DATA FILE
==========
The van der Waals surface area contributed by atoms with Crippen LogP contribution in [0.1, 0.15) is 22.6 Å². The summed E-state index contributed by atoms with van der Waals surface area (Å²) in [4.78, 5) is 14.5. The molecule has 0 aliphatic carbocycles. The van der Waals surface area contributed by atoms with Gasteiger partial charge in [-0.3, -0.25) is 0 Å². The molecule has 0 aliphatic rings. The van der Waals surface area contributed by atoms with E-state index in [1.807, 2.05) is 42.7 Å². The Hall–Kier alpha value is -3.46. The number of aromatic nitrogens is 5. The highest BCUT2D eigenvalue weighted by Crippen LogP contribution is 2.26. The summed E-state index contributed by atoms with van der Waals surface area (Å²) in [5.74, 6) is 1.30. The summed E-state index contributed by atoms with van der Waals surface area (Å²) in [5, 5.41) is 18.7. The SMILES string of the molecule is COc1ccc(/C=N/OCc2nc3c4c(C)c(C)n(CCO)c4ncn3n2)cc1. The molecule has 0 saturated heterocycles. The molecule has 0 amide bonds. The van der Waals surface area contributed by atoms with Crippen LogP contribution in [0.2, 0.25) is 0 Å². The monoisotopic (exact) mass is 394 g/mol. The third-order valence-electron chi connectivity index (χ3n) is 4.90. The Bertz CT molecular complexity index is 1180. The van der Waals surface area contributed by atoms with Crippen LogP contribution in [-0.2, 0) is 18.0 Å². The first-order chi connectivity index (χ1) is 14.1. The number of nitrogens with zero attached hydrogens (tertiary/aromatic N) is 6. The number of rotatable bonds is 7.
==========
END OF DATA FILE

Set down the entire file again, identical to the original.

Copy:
The van der Waals surface area contributed by atoms with Crippen LogP contribution in [0.1, 0.15) is 22.6 Å². The summed E-state index contributed by atoms with van der Waals surface area (Å²) in [4.78, 5) is 14.5. The molecule has 0 aliphatic carbocycles. The van der Waals surface area contributed by atoms with Gasteiger partial charge in [-0.3, -0.25) is 0 Å². The molecule has 0 aliphatic rings. The van der Waals surface area contributed by atoms with E-state index in [1.807, 2.05) is 42.7 Å². The Hall–Kier alpha value is -3.46. The number of aromatic nitrogens is 5. The highest BCUT2D eigenvalue weighted by Crippen LogP contribution is 2.26. The summed E-state index contributed by atoms with van der Waals surface area (Å²) in [5.74, 6) is 1.30. The summed E-state index contributed by atoms with van der Waals surface area (Å²) in [5, 5.41) is 18.7. The SMILES string of the molecule is COc1ccc(/C=N/OCc2nc3c4c(C)c(C)n(CCO)c4ncn3n2)cc1. The molecule has 0 saturated heterocycles. The molecule has 0 amide bonds. The van der Waals surface area contributed by atoms with Crippen LogP contribution in [0.2, 0.25) is 0 Å². The monoisotopic (exact) mass is 394 g/mol. The third-order valence-electron chi connectivity index (χ3n) is 4.90. The Bertz CT molecular complexity index is 1180. The van der Waals surface area contributed by atoms with Crippen LogP contribution in [-0.2, 0) is 18.0 Å². The first-order chi connectivity index (χ1) is 14.1. The number of nitrogens with zero attached hydrogens (tertiary/aromatic N) is 6. The number of rotatable bonds is 7.